Emotional Exhaustion: How to Recover Your Energy

January 18, 2019
Learning to accept your circumstances and letting everything flow around us can be one of the best ways to prevent emotional exhaustion that causes us to want to have everything under control.

Confronting emotional exhaustion is very common, and it doesn’t matter who you are or what you do. This fatigue is due to the fact that we have the ability to think and set up our own experiences in life.

Every experience makes us feel something when we pay attention to it and make ourselves conscious of it. If everything brings you negative energy, it’s very possible that you have problems keeping happy and healthy.

If you’ve reached this point, keep reading to find out how to face emotional exhaustion to reclaim your energy.

1. Make Yourself Aware of Your Emotions

Emotional Exhaustion

We’re all emotional beings, and we experience a range of negative and positive emotions throughout the day. They can allow us to evolve or hold back, depending on how we deal with them.

What is ideal is that you learn how to let them go to keep yourself well and balanced.

To take control of your emotions, first you must become aware of them. Learn to breathe deeply and understand your feelings before expressing an opinion or judgment.

This small exercise allows oxygen to enter your body and fight exhaustion. If you regularly practice it, you’ll bring harmony to your mind, body, and soul.

The best part is that your interpersonal relationships will also benefit.

Visit this article:5 Keys to Overcome Emotional Suffering

2. Love Who You Are

Another way to combat this emotional fatigue is learning to love yourself. This emotion should be honest, but also complete. In other words, you should love the person that you are right now, even though there are things that you don’t like or may want to change.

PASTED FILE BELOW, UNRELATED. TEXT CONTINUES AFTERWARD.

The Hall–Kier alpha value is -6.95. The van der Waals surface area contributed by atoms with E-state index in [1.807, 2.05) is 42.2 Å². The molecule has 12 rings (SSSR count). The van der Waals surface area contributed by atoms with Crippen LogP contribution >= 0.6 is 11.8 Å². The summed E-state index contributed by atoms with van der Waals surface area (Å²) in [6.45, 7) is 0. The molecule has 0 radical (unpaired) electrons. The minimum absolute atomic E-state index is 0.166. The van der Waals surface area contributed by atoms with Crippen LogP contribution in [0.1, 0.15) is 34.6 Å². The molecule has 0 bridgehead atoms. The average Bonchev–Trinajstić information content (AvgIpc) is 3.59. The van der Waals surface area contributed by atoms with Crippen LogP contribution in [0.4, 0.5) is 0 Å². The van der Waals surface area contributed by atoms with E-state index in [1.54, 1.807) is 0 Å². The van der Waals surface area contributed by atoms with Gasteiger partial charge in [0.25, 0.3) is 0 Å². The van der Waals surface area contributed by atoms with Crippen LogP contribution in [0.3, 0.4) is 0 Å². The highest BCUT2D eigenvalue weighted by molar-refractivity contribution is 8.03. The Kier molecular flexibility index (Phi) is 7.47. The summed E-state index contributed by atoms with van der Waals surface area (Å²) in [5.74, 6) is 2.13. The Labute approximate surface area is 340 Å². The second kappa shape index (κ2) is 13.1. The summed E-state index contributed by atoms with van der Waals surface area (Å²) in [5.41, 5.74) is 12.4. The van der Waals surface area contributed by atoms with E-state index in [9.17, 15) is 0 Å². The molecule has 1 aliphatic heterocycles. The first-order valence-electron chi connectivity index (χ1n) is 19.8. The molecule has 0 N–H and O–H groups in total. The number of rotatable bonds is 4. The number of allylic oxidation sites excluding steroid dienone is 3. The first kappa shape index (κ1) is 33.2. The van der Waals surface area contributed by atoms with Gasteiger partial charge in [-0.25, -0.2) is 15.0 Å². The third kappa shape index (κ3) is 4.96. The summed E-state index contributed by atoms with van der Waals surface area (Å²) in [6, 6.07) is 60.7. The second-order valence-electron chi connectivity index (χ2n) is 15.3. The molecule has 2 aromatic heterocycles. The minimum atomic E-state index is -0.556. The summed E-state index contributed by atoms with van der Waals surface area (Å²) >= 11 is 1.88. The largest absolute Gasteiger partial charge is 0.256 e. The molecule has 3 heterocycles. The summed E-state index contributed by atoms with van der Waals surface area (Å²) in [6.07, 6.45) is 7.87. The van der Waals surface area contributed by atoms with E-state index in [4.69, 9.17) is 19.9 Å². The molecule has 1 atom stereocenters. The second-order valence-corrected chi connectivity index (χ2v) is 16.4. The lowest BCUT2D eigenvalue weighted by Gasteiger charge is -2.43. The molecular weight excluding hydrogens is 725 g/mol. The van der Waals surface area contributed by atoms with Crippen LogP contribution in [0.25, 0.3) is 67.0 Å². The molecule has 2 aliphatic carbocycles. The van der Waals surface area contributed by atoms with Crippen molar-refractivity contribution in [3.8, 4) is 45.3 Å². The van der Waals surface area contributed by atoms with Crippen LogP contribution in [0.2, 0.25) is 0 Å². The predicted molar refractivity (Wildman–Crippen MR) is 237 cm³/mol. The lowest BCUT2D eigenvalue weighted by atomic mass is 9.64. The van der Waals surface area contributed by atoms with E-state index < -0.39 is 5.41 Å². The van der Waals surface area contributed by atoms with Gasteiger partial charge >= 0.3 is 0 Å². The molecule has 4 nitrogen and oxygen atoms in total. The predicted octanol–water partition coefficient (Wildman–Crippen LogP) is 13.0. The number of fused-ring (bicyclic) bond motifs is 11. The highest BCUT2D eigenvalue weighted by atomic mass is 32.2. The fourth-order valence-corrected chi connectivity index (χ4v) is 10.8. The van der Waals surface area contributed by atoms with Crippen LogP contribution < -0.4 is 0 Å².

It’s common to see people going through life with a negative mindset, critical of themselves because of how they look or because of what they feel they lack. It’s common that they end up completely drained of energy without knowing how to be happy.

Your mind is always busy, making noise and looking for the reason why behind things. However, it’s necessary that, on top of all of this, you unconditionally love yourself.

If it’s so hard for you to accept yourself because of violence or negative messages that you’ve received before, perhaps you should consider therapy, There are many different options and the results could be very surprising.

3. Connect With Yourself

Connect With Yourself

Another way to overcome emotional exhaustion is to reflect on your actions and develop skills and talents that let you get in touch with yourself.

Observe yourself and be conscientious of what you think and what those thoughts make you feel, or the actions that cause those emotions. When you pay attention to yourself, you become aware of your qualities and strengths.

  • Discover or remember the things that you are passionate about and the things that make you want to wake up in the morning.